They do exist!

Now that I am aware of the detriments that these creatures can create, I am always watchful of a single pigeon. I will not let these tenants move in. Not for one day. Not for an hour.

The other day, I heard it. It was the sound from my nightmares.


“Mom, is that an owl?”

“No, son. That’s a demon.”

I went outside. There it was, resting on my chimney. Taunting me.

Seriously, look at it looking at me.


Why? Why do I spend all of my efforts on my thighs? If the pigeon was closer, I could have used my thigh’s awesome power and clapped it to smitherines. But no such luck. It was not getting near my trap.

Then I thought of it.

I scrambled to the pool area. I grabbed one of my kid’s high power water guns. I filled it with pool water.

And I took aim.

I fired.

It hit the side of the roof.

The pigeon was not phased.

I refilled my gun.

Missed again!

At this point, I was covered in water. I was wearing rain boots (photo shoot for a story). It was eighty degrees and sunny outside. I was screaming at the bird. I was giving the bird the bird. And I am sure my neighbors were cooing in their pants.

Refill. Shoot. Miss. Scream.


Finally the pigeon took pity on me. Or I had turned into a bigger monster than it.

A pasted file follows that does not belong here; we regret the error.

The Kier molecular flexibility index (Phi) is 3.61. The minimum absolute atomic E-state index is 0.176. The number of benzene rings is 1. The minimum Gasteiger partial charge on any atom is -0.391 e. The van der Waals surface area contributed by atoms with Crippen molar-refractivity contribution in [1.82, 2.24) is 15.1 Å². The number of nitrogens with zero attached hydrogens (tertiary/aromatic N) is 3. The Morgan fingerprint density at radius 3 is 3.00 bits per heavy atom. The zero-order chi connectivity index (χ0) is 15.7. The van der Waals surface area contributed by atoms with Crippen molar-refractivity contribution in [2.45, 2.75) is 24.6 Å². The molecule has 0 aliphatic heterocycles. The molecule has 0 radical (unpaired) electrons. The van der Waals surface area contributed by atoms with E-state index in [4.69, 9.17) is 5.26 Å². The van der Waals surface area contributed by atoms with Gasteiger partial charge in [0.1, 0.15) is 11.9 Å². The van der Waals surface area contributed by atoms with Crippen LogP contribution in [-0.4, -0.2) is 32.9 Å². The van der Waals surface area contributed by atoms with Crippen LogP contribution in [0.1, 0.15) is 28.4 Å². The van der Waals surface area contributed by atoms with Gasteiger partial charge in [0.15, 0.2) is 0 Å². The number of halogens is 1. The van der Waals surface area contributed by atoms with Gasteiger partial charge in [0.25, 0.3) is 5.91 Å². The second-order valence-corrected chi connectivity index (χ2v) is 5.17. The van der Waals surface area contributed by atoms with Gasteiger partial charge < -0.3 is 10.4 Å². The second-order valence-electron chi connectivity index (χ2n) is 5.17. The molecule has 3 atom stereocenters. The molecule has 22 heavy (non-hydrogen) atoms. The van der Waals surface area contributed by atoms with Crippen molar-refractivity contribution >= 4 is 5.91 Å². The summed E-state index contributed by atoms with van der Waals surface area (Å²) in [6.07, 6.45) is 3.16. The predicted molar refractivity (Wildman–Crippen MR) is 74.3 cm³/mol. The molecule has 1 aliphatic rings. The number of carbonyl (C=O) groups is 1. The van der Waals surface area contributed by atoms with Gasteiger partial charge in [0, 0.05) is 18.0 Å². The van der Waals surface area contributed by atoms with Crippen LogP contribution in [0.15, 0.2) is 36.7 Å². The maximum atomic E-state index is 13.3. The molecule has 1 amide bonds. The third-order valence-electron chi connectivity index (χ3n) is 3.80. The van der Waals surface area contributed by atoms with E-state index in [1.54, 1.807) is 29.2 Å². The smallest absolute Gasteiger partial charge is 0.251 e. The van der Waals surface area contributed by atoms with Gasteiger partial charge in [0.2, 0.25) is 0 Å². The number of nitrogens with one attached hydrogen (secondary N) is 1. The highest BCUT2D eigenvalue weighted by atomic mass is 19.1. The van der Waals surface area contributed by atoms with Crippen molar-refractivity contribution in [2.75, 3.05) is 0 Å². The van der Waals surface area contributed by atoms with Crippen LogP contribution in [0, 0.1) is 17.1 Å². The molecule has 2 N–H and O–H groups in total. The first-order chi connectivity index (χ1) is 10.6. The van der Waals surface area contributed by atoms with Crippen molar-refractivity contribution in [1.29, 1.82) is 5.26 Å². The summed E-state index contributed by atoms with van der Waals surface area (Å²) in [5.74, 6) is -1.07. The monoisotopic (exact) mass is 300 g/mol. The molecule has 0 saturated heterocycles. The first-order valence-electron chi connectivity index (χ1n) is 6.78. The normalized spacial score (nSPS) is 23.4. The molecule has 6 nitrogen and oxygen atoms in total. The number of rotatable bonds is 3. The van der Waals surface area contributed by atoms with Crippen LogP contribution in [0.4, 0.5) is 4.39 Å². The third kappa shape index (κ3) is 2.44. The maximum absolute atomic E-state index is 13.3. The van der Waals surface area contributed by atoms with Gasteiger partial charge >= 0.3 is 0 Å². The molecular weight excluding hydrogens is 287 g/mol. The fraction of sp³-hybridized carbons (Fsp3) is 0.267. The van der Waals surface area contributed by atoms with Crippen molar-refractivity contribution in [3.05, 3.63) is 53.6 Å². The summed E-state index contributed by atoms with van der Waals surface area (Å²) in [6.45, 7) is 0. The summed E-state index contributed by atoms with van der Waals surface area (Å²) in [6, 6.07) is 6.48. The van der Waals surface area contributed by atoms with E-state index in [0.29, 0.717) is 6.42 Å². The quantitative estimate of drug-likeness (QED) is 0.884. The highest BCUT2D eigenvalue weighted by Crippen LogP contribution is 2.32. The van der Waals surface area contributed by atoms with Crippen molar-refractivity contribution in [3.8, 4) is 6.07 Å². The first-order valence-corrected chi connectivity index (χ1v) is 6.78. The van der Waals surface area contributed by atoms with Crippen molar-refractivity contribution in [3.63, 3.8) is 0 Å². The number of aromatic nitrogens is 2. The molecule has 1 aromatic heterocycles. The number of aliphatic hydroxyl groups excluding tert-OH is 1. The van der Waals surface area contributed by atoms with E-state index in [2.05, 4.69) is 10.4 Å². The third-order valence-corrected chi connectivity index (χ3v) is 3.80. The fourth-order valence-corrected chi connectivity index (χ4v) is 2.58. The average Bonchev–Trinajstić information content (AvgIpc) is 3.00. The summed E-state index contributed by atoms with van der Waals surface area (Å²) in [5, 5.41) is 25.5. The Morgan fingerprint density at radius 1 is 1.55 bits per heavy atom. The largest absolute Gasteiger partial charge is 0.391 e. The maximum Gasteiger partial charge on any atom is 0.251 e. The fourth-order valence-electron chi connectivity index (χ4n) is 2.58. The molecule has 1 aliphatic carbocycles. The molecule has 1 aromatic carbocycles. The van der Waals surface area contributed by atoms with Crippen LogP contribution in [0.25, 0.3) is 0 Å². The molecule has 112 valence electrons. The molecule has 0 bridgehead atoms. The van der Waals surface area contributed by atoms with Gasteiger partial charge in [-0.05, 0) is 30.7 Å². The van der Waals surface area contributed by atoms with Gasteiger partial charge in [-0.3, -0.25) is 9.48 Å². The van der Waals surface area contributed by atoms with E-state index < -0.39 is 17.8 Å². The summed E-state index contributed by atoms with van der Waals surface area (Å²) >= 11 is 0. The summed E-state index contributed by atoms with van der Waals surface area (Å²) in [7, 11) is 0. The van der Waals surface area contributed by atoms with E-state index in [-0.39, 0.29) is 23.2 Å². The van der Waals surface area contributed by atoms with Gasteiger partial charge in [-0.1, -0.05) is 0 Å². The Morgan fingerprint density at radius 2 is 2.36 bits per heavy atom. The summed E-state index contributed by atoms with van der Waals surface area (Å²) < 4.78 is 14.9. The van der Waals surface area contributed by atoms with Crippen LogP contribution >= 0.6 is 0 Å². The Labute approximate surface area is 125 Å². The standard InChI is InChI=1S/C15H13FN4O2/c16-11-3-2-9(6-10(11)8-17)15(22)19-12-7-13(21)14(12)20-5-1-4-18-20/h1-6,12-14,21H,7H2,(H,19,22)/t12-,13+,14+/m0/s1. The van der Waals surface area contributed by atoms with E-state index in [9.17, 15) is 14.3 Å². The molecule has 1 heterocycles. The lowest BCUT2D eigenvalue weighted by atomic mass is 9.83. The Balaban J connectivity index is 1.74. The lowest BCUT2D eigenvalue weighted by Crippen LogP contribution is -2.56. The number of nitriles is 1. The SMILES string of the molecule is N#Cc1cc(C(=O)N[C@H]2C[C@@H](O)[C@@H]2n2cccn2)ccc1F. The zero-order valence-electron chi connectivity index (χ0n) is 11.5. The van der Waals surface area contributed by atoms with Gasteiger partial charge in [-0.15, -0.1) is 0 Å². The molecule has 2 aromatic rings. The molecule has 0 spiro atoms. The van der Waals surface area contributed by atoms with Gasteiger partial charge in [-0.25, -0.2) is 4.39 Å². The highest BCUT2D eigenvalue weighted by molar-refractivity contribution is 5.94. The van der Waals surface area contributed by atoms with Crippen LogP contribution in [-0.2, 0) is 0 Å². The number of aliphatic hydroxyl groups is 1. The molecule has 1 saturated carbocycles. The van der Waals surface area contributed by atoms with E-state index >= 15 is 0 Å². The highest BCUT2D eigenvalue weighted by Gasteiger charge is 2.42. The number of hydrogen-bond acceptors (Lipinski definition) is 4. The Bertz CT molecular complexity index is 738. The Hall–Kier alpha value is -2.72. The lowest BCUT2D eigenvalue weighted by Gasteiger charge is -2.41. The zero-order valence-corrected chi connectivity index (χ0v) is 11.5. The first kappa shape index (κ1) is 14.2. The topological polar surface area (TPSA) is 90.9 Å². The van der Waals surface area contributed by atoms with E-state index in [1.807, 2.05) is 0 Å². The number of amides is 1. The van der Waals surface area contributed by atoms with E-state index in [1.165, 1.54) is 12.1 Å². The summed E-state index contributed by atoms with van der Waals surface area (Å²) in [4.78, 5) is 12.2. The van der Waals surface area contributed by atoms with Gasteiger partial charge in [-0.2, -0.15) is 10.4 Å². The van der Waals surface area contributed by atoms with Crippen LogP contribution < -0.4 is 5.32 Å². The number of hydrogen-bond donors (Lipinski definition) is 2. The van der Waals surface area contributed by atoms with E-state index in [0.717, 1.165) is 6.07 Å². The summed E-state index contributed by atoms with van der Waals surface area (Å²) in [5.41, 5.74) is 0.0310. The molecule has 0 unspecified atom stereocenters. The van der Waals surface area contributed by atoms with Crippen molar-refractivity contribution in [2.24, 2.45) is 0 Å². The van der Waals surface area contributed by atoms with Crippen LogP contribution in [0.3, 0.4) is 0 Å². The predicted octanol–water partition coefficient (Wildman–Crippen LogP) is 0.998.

It left.

I hope it did not leave to get back-up.

Oh well. I have a whole pool full of water and many more refills in me.

This war ain’t over.

“Coo! Coo! Coo!

I’ll get you.”

Has a war ever been won with water guns? I am afraid I am about to find out.

*I recognize the pictures are of a Dove and not a Pigeon. In my flurry of uncharacteristically fast movement I forgot to get a picture of THE Pigeon. If you squint, you can just pretend like I do. Of course, I don’t squint. I just drink wine. Cheers.

The Mission Project From H%!#


In California, every child in the fourth grade is required to do a project on a mission. So, basically, parents all around California are elbow deep in glue and tears throughout the month of April.

I had dreaded the impending mission project for months.

My husband told me he would do the project this year. Score! It was a series of four projects. They completed the first three items quickly, but had saved the biggest project for last. This was, to build a replica of the mission assigned to the child.

They had two months to complete it. Which would have been fine, had the date not have been changed. It was originally due May 20th. This is how I found out the date had been changed: